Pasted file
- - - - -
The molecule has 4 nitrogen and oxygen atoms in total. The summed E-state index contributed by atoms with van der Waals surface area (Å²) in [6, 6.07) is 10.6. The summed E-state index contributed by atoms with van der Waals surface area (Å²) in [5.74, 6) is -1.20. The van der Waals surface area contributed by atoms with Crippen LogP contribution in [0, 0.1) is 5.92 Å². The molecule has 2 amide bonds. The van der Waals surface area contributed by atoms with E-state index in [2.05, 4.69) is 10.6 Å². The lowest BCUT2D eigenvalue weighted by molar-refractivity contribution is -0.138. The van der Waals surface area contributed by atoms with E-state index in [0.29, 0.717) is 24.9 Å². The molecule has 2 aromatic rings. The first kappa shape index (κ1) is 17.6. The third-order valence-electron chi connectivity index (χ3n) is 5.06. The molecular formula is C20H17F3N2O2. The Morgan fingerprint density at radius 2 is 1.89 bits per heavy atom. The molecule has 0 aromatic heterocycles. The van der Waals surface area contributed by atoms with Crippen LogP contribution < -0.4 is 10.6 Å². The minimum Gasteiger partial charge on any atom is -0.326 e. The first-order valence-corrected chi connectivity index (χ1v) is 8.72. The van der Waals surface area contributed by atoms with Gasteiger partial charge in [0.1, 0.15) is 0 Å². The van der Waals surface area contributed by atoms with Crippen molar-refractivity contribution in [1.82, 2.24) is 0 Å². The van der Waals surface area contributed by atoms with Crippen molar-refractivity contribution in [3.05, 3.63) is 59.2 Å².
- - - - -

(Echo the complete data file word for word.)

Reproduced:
The molecule has 4 nitrogen and oxygen atoms in total. The summed E-state index contributed by atoms with van der Waals surface area (Å²) in [6, 6.07) is 10.6. The summed E-state index contributed by atoms with van der Waals surface area (Å²) in [5.74, 6) is -1.20. The van der Waals surface area contributed by atoms with Crippen LogP contribution in [0, 0.1) is 5.92 Å². The molecule has 2 amide bonds. The van der Waals surface area contributed by atoms with E-state index in [2.05, 4.69) is 10.6 Å². The lowest BCUT2D eigenvalue weighted by molar-refractivity contribution is -0.138. The van der Waals surface area contributed by atoms with E-state index in [0.29, 0.717) is 24.9 Å². The molecule has 2 aromatic rings. The first kappa shape index (κ1) is 17.6. The third-order valence-electron chi connectivity index (χ3n) is 5.06. The molecular formula is C20H17F3N2O2. The Morgan fingerprint density at radius 2 is 1.89 bits per heavy atom. The molecule has 0 aromatic heterocycles. The van der Waals surface area contributed by atoms with Crippen LogP contribution < -0.4 is 10.6 Å². The minimum Gasteiger partial charge on any atom is -0.326 e. The first-order valence-corrected chi connectivity index (χ1v) is 8.72. The van der Waals surface area contributed by atoms with Gasteiger partial charge in [0.1, 0.15) is 0 Å². The van der Waals surface area contributed by atoms with Crippen molar-refractivity contribution in [1.82, 2.24) is 0 Å². The van der Waals surface area contributed by atoms with Crippen molar-refractivity contribution in [3.05, 3.63) is 59.2 Å².